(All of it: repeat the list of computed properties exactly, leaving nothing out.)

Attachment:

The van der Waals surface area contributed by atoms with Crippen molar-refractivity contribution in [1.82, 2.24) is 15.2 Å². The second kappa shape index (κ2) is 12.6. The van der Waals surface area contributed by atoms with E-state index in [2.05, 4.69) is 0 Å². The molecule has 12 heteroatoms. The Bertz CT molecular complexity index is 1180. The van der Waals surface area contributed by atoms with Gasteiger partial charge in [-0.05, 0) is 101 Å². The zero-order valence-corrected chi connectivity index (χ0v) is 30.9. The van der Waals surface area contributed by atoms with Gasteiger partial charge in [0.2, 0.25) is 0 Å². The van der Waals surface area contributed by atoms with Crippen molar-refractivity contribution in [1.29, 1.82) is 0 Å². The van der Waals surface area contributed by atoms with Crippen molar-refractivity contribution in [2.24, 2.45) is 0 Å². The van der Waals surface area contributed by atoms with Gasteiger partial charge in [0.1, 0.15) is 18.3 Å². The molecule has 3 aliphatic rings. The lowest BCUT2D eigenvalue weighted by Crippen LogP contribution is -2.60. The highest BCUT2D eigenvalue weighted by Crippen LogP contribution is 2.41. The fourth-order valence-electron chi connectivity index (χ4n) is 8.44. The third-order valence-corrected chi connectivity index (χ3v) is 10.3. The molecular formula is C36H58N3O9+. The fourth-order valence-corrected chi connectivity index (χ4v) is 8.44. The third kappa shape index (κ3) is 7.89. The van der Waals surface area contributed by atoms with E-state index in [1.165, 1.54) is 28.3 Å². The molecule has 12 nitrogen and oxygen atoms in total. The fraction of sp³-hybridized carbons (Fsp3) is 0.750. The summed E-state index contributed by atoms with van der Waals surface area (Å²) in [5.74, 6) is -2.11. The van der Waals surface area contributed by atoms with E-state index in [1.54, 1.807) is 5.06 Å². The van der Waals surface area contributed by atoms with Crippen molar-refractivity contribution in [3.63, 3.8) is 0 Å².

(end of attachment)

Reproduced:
The van der Waals surface area contributed by atoms with Crippen molar-refractivity contribution in [1.82, 2.24) is 15.2 Å². The second kappa shape index (κ2) is 12.6. The van der Waals surface area contributed by atoms with E-state index in [2.05, 4.69) is 0 Å². The molecule has 12 heteroatoms. The Bertz CT molecular complexity index is 1180. The van der Waals surface area contributed by atoms with Gasteiger partial charge in [-0.05, 0) is 101 Å². The zero-order valence-corrected chi connectivity index (χ0v) is 30.9. The van der Waals surface area contributed by atoms with Gasteiger partial charge in [0.2, 0.25) is 0 Å². The van der Waals surface area contributed by atoms with Crippen molar-refractivity contribution in [1.29, 1.82) is 0 Å². The van der Waals surface area contributed by atoms with Crippen molar-refractivity contribution in [2.24, 2.45) is 0 Å². The van der Waals surface area contributed by atoms with Gasteiger partial charge in [0.1, 0.15) is 18.3 Å². The molecule has 3 aliphatic rings. The lowest BCUT2D eigenvalue weighted by Crippen LogP contribution is -2.60. The highest BCUT2D eigenvalue weighted by Crippen LogP contribution is 2.41. The fourth-order valence-electron chi connectivity index (χ4n) is 8.44. The third-order valence-corrected chi connectivity index (χ3v) is 10.3. The molecular formula is C36H58N3O9+. The fourth-order valence-corrected chi connectivity index (χ4v) is 8.44. The third kappa shape index (κ3) is 7.89. The van der Waals surface area contributed by atoms with E-state index in [1.165, 1.54) is 28.3 Å². The molecule has 12 nitrogen and oxygen atoms in total. The fraction of sp³-hybridized carbons (Fsp3) is 0.750. The summed E-state index contributed by atoms with van der Waals surface area (Å²) in [5.74, 6) is -2.11. The van der Waals surface area contributed by atoms with E-state index in [1.54, 1.807) is 5.06 Å². The van der Waals surface area contributed by atoms with Crippen molar-refractivity contribution in [3.63, 3.8) is 0 Å².